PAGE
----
Besides the initial attraction of a chunky book with a nice cover, what is the attraction of The Wheel of Time? I think in some respects, it’s that it’s a perfect example of what (to a young man) fantasy should be: naïve young heroes leaving the safety of their modest village to explore the world – to be the conduits for the reader’s vicarious exploration of that world – and coming to terms with strange people and beings, ancient powers, legends, prophecies, rubbing shoulders with monarchs and magic-users, soldiers, criminals and antagonists great and small, visiting distant lands – even other planes of existence – and growing, learning, stumbling, but ultimately triumphing.

The level of detail that went into the world is one of the series’s great selling points. Each nation has its own history and customs and its people their own characteristics and, yes, styles of dress and idiosyncrasies of speech. The weaving of fragments of real-world legends into the fabric of the fantasy world lends the story authenticity because those fragments resonate with the readers imagination and they also reinforce the notion that the world of the books is both the future and the past of our own world (hence The Wheel of Time).

The Wheel of Time Map

The magic system in the books was always one of my favourite aspects. Magic is partly a science and partly an art – and it takes years of careful training to perfect it. Misuse can be deadly. The idea of a magical education in a story has been rather devalued by the Harry Potter books, but the White Tower was incredibly well realised – part university, part all-women Vatican – full of oppressed novices, cutting edge but generally frowned-upon research and vicious inter- and intra-Ajah politics. And I always loved the Five Powers – how all magical effects could be achieved by the interweaving of various strands of Air, Water, Fire, Earth and Spirit.

In some ways, the meandering, intrigue-laden plot really added to the sense of a fully formed world surrounding the characters. Way back when, too, I was a fan of the WOTFAQ, a set of online documents detailing various theories about the mysteries of the storyline – the most famous of which was who killed Asmodean (and which Sanderson demystified in a bloody glossary entry in Towers of Midnight – although, to be fair, Jordan never regarded the mystery as a big deal, more something to annoy fans). Reading these enriched my understanding of what Jordan was crafting – but later, when many of the various prophecies came to be fulfilled, I also felt a certain deadening to the presumably intended surprise.

Another great thing about The Wheel of Time is the presentation – the typeface, the maps and especially the chapter icons. These stylised designs give the reader a clue as to the coming chapter’s content. Sometimes, there might be a Shadow-related icon for a chapter that doesn’t, on the face of it, contain an evil character – leading one to suspect a secret Darkfriend. I was a little disappointed at first with AMoL because there didn’t appear to be any new maps – and then one turned up later on (a map of the Field of Merrilor; there perhaps should have been one of Shayol Ghul, as well).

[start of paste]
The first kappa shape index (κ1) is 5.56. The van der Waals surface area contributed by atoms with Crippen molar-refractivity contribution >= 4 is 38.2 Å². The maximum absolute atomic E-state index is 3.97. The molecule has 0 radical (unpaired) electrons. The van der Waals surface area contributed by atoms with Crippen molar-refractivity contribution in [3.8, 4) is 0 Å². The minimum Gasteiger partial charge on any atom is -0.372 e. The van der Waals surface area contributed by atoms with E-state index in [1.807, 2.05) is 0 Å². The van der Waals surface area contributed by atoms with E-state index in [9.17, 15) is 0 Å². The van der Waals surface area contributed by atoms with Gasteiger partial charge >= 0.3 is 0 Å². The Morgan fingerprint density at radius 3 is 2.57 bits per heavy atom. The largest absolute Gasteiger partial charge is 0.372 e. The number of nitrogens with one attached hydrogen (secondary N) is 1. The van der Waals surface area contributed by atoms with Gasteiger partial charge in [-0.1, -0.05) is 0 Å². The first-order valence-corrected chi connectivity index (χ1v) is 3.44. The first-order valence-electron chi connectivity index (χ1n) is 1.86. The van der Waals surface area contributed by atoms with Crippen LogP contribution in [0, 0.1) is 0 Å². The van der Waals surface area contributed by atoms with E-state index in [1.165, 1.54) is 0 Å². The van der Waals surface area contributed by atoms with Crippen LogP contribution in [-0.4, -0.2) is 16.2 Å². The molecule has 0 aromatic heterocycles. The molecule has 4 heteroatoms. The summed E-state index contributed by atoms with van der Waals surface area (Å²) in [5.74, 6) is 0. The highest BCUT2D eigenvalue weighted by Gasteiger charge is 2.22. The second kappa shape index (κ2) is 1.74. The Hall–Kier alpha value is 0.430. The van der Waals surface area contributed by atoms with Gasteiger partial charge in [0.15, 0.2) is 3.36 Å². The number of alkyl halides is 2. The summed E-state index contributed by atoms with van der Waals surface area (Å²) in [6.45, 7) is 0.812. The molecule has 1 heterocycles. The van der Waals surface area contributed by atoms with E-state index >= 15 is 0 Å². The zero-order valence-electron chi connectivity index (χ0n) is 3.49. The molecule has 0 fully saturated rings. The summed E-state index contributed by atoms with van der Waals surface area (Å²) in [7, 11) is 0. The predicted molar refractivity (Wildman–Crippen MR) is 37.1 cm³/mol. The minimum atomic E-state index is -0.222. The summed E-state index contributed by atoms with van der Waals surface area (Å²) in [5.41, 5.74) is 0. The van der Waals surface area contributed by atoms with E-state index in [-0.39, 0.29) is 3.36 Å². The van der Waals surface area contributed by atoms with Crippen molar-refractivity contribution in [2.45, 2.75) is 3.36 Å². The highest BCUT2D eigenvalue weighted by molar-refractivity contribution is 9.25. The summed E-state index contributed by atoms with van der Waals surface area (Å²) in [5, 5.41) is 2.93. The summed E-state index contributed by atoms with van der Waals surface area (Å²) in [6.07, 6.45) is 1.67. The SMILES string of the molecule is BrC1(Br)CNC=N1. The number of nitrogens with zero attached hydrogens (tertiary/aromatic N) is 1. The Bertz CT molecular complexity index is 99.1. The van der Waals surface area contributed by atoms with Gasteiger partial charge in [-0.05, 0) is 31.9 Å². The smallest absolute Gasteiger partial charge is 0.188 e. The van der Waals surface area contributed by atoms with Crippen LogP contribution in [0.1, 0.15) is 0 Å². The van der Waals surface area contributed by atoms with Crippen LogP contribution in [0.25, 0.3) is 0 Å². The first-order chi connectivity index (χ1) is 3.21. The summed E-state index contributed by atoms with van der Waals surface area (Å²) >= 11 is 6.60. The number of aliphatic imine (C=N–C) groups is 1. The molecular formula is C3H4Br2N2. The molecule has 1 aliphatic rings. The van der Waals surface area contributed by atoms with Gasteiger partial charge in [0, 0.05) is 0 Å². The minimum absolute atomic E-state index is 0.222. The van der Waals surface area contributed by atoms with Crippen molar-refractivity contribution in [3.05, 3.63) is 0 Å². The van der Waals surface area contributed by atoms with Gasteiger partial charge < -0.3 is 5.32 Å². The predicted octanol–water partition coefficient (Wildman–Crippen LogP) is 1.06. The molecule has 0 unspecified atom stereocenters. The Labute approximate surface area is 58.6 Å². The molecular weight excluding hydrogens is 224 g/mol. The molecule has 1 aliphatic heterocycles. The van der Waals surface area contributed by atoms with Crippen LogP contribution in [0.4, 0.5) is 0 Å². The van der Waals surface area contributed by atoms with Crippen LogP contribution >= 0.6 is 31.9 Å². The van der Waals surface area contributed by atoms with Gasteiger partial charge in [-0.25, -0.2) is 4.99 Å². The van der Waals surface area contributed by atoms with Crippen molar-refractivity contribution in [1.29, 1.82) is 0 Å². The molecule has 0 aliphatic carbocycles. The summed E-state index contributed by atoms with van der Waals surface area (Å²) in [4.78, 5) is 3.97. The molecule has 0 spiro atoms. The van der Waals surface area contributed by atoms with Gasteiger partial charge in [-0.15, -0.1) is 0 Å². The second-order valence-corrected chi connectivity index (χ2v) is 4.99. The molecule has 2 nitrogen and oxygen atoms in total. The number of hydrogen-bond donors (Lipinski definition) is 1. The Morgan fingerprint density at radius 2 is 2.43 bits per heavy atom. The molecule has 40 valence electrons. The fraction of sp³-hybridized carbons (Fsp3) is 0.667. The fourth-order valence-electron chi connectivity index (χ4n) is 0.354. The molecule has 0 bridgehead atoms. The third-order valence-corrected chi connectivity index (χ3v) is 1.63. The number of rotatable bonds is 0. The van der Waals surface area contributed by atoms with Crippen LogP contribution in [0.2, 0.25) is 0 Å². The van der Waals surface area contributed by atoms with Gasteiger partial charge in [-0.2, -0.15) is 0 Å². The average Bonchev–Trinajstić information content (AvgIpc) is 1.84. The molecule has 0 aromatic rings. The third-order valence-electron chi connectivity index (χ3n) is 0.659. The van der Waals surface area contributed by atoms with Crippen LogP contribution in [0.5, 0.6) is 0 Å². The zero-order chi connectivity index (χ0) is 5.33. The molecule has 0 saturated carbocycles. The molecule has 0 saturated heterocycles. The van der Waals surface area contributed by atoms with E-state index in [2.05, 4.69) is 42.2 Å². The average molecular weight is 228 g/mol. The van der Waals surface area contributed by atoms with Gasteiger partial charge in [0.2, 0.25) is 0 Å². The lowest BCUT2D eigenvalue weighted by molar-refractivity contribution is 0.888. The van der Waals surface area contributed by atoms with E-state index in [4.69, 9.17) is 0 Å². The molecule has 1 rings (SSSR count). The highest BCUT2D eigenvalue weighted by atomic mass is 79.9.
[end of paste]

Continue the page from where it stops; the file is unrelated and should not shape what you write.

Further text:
A Memory of Light Chapter 17

I’ve always maintained that Robert Jordan wasn’t too great a writer – especially given his loss of control of the plot towards the end of his life – but he really wasn’t that bad, either. As a writer from an older generation, I think his work has a lot more thought and gravitas than any of the younger generation of writers (such as the rather pedestrian and mistake-laden Joe Abercrombie, or the anachronistic expletive-laden Scott Lynch, or the just plain awful Patrick Rothfuss). His writing is not necessarily a thing of beauty, but he was a solid craftsmen (at least, up until CoT). Sanderson is also one of those younger, less able writers and I’m really in two minds as to whether I should read one of his own works.

Robert Jordan

I’ve read some of Brandon Sanderson’s comments on the future of the series and it apparently doesn’t have one. Jordan had been planning two more prequel novels and potentially sequel stories about the world after Tarmon Gai’Don. Sanderson won’t be writing any of these, he says – and that’s almost certainly a good thing. New Spring was pretty much surplus to requirements. However, there are some excised sections from AMoL about one of the Forsaken in a distant land that will be published in an anthology called Unfettered – I’d like to get hold of that. And then there’s a forthcoming encyclopedia of The Wheel of Time, so maybe we’re not quite done with the series yet.

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The Educated Ape and Other Wonders of the WorldsThis is the third in Robert Rankin’s steampunk trilogy (the fourth and fifth books of which will be published later this year and next year) featuring Darwin, the talking monkey butler – upgraded to eponymity for this volume (although the conflation of apes and monkeys is quite annoying). As with The Mechanical Messiah and Other Marvels of the Modern Age, the detective Cameron Bell is, in truth, the main character.

The Educated Ape and Other Wonders of the Worlds expands on the universe developed in the other two books. Ernest Rutherford joins Tesla and Babbage as minor characters, but his creation of a time machine has a profound effect on the story (it also turns out that he has created a Large Hadron Collider under London – during the day it is disguised as the Circle Line). The narrative takes Bell to Mars, where he meets Princess Pamela – Victoria’s secret twin sister and spare queen.